The various Sino-Falcon 9s and the Long March 9 will come by 2030. I think SpaceX will certainly overtake China when Starship gets going, but China will make a comeback in the 2030s.

Still, with rapid reuse/tanker launches SpaceX will probably be in an eternal lead in number of launches. Long March 9 is basically a giant Falcon 9 (semi-reusable only) and thus would have similar cadence limitations.

China has been willing to spend money like it was the 60's space race. Few will but China wanted to play catch up. 
Launch costs matter, yes space is expensive but it get more expensive then you has to maximize for low mass and also ensure the satellite last a long time because they are hard to replace as its not many launches. 

To copy falcon 9 you first need an two stage rocket with 5 or more easy reusable engines. 
SpaceX was very lucky with the Falcon 9 design as it has many engines you could land with one and the engine was reusable as they did a lot of test firing for testing. 
They also had the benefit of testing on spent first stages keeping the development cost down. 
And they launches plenty of rockets so reuse made sense.

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59 minutes ago, magnemoe said:

China has been willing to spend money like it was the 60's space race. Few will but China wanted to play catch up. 

Nope.

CNSA budget is just shy of $9B.

China's total budget is ~$2.8T

So they spend ~0.3% of their budget on Space.

US spent ~3% of budget on NASA peak (1966).

So China is spending 10X less than the US in the 60s.

Edited by tater
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2 hours ago, tater said:

Nope.

CNSA budget is just shy of $9B.

China's total budget is ~$2.8T

So they spend ~0.3% of their budget on Space.

US spent ~3% of budget on NASA peak (1966).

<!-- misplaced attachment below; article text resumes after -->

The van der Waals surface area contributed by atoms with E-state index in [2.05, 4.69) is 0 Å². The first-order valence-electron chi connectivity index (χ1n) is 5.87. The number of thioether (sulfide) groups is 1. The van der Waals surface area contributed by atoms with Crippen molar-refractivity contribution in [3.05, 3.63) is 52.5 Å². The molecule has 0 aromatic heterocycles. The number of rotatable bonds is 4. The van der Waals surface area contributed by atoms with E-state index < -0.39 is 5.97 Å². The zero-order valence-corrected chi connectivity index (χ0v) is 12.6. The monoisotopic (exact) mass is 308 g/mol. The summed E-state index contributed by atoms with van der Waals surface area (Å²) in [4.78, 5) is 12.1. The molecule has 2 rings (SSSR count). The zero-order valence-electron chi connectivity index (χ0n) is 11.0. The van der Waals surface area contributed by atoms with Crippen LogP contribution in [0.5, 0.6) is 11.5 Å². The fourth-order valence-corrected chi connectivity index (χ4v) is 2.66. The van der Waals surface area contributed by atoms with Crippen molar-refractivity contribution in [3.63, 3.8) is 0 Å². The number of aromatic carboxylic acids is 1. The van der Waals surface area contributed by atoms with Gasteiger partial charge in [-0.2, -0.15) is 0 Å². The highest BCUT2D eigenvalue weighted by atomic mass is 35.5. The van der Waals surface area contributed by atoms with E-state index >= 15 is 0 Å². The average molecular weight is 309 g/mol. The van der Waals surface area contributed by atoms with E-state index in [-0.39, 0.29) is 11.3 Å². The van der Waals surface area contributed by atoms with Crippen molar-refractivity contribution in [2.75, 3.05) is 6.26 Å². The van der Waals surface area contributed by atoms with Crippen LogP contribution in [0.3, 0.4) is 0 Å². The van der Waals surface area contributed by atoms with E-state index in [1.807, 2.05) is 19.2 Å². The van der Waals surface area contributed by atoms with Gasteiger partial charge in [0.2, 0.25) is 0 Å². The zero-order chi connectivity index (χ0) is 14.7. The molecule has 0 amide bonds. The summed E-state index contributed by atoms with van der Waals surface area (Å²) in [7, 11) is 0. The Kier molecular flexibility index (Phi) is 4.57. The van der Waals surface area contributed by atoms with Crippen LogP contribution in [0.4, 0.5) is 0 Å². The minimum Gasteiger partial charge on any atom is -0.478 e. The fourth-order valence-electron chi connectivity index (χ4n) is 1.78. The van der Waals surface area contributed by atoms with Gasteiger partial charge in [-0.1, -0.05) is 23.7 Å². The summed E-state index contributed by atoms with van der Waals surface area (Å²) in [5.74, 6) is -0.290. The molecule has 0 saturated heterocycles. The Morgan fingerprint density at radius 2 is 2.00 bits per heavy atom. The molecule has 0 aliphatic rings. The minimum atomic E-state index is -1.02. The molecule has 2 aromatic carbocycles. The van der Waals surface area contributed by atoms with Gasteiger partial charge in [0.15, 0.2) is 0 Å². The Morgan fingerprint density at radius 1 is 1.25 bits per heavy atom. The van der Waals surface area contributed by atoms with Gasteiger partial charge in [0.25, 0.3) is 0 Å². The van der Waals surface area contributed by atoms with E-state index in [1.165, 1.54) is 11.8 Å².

So China is spending 10X less than the US in the 60s.

My bad I thought it was 2-3%. 
NASA is .2% of the federal budged. Now I assume China's budget is an larger fraction of GNP than the US federal one but the U GNP is larger. 
On the other hand lots of the military and intelligence stuff are not included in the NASA budget as they pay ULA and SpaceX directly. 
So its looks like US and China is pretty even. 
 

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5 minutes ago, magnemoe said:

NASA is .2% of the federal budged. Now I assume China's budget is an larger fraction of GNP than the US federal one but the U GNP is larger. 

US total budget is substantially larger than China, with a fraction of the population. NASA spending is a little less per GDP looks like (~3X CNSA spending). Course both also have military space, then we have whatever private spends on its own.

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19 hours ago, mikegarrison said:

Whatever they want it to be.

Everything has a real cost, even in a communist centrally planned economy.  Now finding an honest appraisal of that cost, and who really ends up paying it, would be an incredible challenge

Edited by darthgently
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12 hours ago, Beccab said:

Well yeah, that doesn't make him right. Independently for how good his blog is (i love it), he has also shown to have an extremely "old space" way of thinking, like saying that the Shuttle proved reusability isn't the way to go (which honestly is the dumbest thing i have seen him say, ever) or hating the commercial crew program when Dragon first started flying for "being nothing we haven't already done" while still cheering for Starliner quite frequently even after the failure of OFT 1.

Portree's space history knowledge is extremely deep, but his takes on current space industry are honestly a bit clueless; i still haven't seen him show one reason to think NASA made the wrong decision with HLS other than "my National Team friends think it's bad"

I didn't say he was right :)

I think saying "screw cost" is feasible for simple catch up like China is currently doing. Once they need to maintain that level of space capability, they will need reusability.

They are aware of this, which is why Long March 9 will no longer be an expendable rocket, and the Long March 5DY and its LEO variant, which will replace the LM-2F and LM-7 in the space station transport and crew launch role, have also shifted to a semi-reusable configuration.

Edited by SunlitZelkova
SEMI-reusable